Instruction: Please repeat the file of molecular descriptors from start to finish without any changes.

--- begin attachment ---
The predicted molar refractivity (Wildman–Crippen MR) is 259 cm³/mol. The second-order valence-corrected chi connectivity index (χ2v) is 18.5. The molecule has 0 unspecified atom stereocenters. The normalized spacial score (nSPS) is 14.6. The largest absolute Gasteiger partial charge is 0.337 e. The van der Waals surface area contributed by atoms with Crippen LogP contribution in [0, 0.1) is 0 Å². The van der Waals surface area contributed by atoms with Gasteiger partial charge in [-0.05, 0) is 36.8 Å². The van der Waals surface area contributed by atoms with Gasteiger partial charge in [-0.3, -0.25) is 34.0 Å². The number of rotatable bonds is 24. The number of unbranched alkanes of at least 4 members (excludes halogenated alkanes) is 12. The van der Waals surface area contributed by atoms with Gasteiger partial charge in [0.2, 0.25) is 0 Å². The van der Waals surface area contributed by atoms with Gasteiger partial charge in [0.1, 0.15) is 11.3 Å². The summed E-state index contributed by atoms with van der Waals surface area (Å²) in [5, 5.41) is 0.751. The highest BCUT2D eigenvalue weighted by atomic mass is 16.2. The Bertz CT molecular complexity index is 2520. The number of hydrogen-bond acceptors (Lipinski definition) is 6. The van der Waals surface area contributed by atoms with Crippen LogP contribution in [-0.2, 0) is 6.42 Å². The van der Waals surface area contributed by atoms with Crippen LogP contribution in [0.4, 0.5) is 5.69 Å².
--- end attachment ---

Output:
The predicted molar refractivity (Wildman–Crippen MR) is 259 cm³/mol. The second-order valence-corrected chi connectivity index (χ2v) is 18.5. The molecule has 0 unspecified atom stereocenters. The normalized spacial score (nSPS) is 14.6. The largest absolute Gasteiger partial charge is 0.337 e. The van der Waals surface area contributed by atoms with Crippen LogP contribution in [0, 0.1) is 0 Å². The van der Waals surface area contributed by atoms with Gasteiger partial charge in [-0.05, 0) is 36.8 Å². The van der Waals surface area contributed by atoms with Gasteiger partial charge in [-0.3, -0.25) is 34.0 Å². The number of rotatable bonds is 24. The number of unbranched alkanes of at least 4 members (excludes halogenated alkanes) is 12. The van der Waals surface area contributed by atoms with Gasteiger partial charge in [0.2, 0.25) is 0 Å². The van der Waals surface area contributed by atoms with Gasteiger partial charge in [0.1, 0.15) is 11.3 Å². The summed E-state index contributed by atoms with van der Waals surface area (Å²) in [5, 5.41) is 0.751. The highest BCUT2D eigenvalue weighted by atomic mass is 16.2. The Bertz CT molecular complexity index is 2520. The number of hydrogen-bond acceptors (Lipinski definition) is 6. The van der Waals surface area contributed by atoms with Crippen LogP contribution in [-0.2, 0) is 6.42 Å². The van der Waals surface area contributed by atoms with Crippen LogP contribution in [0.4, 0.5) is 5.69 Å².